CyberFirst Defenders
CyberFirst Defenders

CyberFirst Defenders course

In the first week of the Easter holidays, I was lucky enough to go on a four-day residential course at the University Of Kent. The course was open to Year Eight girls across the country who had taken part in the 2019 GCHQ-run CyberFirst Girls’ Competition earlier this year. The course I attended was called CyberFirst Defenders and was designed to provide an introduction to the knowledge and skills needed to build and protect devices and small networks. GCHQ wants to recruit more women into a career in cyber security so the CyberFirst courses are meant to appeal to girls interested in computing and technology, and help them understand what kind of cyber-related careers they can consider.

Each day, there were three sessions. Some of these sessions were spent in the lecture theatre where our Trainers taught us about computing, or listen to a guest speaker talk about their career in cyber security. In other more practical lessons, called “Lab Sessions”, we were taught how to attack each others’ computers and protect our own. For the lab sessions, we used Microsoft Windows 10.

Day One

The lecture today focussed on teaching us about the Internet Of Things and how devices are connected in networks. In the lab session, we created our own team networks in groups of five people.

The guest speaker today was a woman from the police force who explained the legalities around using softwares such as the ones we will be introduced to, and why it is legal to do the things we will be taught in our lab sessions but not elsewhere except under certain circumstances.

Day Two

The lecture today taught us about good practice for securing our devices. The lab session introduced us to what makes a good password, and we used a software called Cain And Abel to try to crack each other’s passwords.

We also had a guest speaker, Cigdem Sengul who talked to us about her career working in cyber security with Nominet. She published a free teaching resource called “Networking With The Micro:Bit” which is aimed at year sevens and teaches the fundamentals of networking.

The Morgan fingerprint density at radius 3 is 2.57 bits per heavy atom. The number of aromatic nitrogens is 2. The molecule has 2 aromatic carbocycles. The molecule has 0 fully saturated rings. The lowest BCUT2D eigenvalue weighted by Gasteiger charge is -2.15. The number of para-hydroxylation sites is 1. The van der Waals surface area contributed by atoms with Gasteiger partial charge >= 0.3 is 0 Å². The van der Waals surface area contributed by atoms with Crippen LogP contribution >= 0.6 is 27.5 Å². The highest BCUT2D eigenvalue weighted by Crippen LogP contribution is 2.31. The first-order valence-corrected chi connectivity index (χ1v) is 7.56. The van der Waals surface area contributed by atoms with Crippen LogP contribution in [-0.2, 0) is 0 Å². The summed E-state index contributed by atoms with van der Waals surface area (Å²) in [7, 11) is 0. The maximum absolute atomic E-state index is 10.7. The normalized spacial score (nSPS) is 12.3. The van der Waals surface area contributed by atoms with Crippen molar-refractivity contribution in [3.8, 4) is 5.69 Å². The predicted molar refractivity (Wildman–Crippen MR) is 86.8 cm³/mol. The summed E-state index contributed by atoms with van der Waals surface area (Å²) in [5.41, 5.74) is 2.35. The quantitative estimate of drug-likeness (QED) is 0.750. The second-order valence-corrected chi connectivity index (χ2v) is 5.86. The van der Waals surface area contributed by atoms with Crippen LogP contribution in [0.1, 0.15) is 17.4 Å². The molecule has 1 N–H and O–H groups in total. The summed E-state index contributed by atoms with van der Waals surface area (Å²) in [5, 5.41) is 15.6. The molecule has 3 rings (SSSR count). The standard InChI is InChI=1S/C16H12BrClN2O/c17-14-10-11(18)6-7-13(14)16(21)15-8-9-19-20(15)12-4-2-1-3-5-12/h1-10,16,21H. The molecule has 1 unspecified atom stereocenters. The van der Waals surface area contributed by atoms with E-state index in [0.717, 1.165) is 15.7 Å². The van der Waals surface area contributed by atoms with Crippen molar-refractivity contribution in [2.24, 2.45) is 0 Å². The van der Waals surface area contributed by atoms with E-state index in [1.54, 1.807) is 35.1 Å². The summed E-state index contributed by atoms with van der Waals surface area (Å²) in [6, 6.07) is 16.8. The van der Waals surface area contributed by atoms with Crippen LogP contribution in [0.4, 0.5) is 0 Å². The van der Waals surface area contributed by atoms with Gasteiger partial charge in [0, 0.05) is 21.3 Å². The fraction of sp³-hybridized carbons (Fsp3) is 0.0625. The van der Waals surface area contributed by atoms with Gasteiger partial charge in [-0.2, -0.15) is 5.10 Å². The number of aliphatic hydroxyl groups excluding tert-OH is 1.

Day Three

Today, we spent most of our time in the labs using a RAT (Remote Access Tool) Trojan software called ProRat. Using clickbait, ProRat allowed us to gain complete control over other computers, even going so far as to lock the mouse and take photographs through the infected device’s webcam. Although it was very fun to control other people’s devices, being attacked by other teams really made us aware of how vulnerable most people’s computers are.

Day Four

Today was spent mainly in the lecture theatre, where we learned about IP addresses and common networking protocols. We also learned about different types of cookies (not the edible kind!) and how certain types of cookies, dubbed “Zombie Cookies” can be exploited by hackers to infect devices.

The last session of the day was dedicated to a 30-question Kahoot! quiz on every single thing we were taught, which was a huge amount crammed into a very short time. My nickname for the quiz was Kitkat (we had been told not to use our real names).

There were one hundred students competing and I won it!

Katherine Sarfaty (8G)